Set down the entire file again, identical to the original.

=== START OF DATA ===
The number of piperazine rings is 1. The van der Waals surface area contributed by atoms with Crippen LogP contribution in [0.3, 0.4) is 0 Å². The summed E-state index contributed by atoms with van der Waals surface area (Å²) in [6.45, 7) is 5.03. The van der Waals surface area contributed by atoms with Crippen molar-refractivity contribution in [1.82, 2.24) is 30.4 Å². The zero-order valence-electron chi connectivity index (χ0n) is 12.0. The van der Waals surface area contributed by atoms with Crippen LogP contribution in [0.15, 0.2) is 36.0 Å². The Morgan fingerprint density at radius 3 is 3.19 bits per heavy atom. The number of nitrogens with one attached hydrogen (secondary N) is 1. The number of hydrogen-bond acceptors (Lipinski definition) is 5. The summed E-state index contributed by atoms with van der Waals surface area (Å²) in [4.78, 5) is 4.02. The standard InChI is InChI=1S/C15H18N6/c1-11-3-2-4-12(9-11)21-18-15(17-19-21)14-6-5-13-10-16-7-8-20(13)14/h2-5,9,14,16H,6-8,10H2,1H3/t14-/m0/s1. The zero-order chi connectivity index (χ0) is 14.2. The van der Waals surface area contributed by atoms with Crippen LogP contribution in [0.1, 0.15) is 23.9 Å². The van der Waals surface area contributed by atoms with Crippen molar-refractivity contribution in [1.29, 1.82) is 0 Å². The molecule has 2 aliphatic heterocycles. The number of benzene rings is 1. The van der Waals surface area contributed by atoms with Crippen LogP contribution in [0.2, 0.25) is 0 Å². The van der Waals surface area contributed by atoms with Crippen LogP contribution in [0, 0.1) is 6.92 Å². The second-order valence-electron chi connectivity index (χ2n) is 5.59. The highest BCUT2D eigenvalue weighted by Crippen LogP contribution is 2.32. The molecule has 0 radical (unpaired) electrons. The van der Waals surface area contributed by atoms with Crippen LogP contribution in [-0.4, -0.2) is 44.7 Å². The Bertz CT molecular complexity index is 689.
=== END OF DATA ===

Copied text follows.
The number of piperazine rings is 1. The van der Waals surface area contributed by atoms with Crippen LogP contribution in [0.3, 0.4) is 0 Å². The summed E-state index contributed by atoms with van der Waals surface area (Å²) in [6.45, 7) is 5.03. The van der Waals surface area contributed by atoms with Crippen molar-refractivity contribution in [1.82, 2.24) is 30.4 Å². The zero-order valence-electron chi connectivity index (χ0n) is 12.0. The van der Waals surface area contributed by atoms with Crippen LogP contribution in [0.15, 0.2) is 36.0 Å². The Morgan fingerprint density at radius 3 is 3.19 bits per heavy atom. The number of nitrogens with one attached hydrogen (secondary N) is 1. The number of hydrogen-bond acceptors (Lipinski definition) is 5. The summed E-state index contributed by atoms with van der Waals surface area (Å²) in [4.78, 5) is 4.02. The standard InChI is InChI=1S/C15H18N6/c1-11-3-2-4-12(9-11)21-18-15(17-19-21)14-6-5-13-10-16-7-8-20(13)14/h2-5,9,14,16H,6-8,10H2,1H3/t14-/m0/s1. The zero-order chi connectivity index (χ0) is 14.2. The van der Waals surface area contributed by atoms with Crippen LogP contribution in [0.1, 0.15) is 23.9 Å². The van der Waals surface area contributed by atoms with Crippen molar-refractivity contribution in [1.29, 1.82) is 0 Å². The molecule has 2 aliphatic heterocycles. The number of benzene rings is 1. The van der Waals surface area contributed by atoms with Crippen LogP contribution in [0.2, 0.25) is 0 Å². The van der Waals surface area contributed by atoms with Crippen LogP contribution in [0, 0.1) is 6.92 Å². The second-order valence-electron chi connectivity index (χ2n) is 5.59. The highest BCUT2D eigenvalue weighted by Crippen LogP contribution is 2.32. The molecule has 0 radical (unpaired) electrons. The van der Waals surface area contributed by atoms with Crippen LogP contribution in [-0.4, -0.2) is 44.7 Å². The Bertz CT molecular complexity index is 689.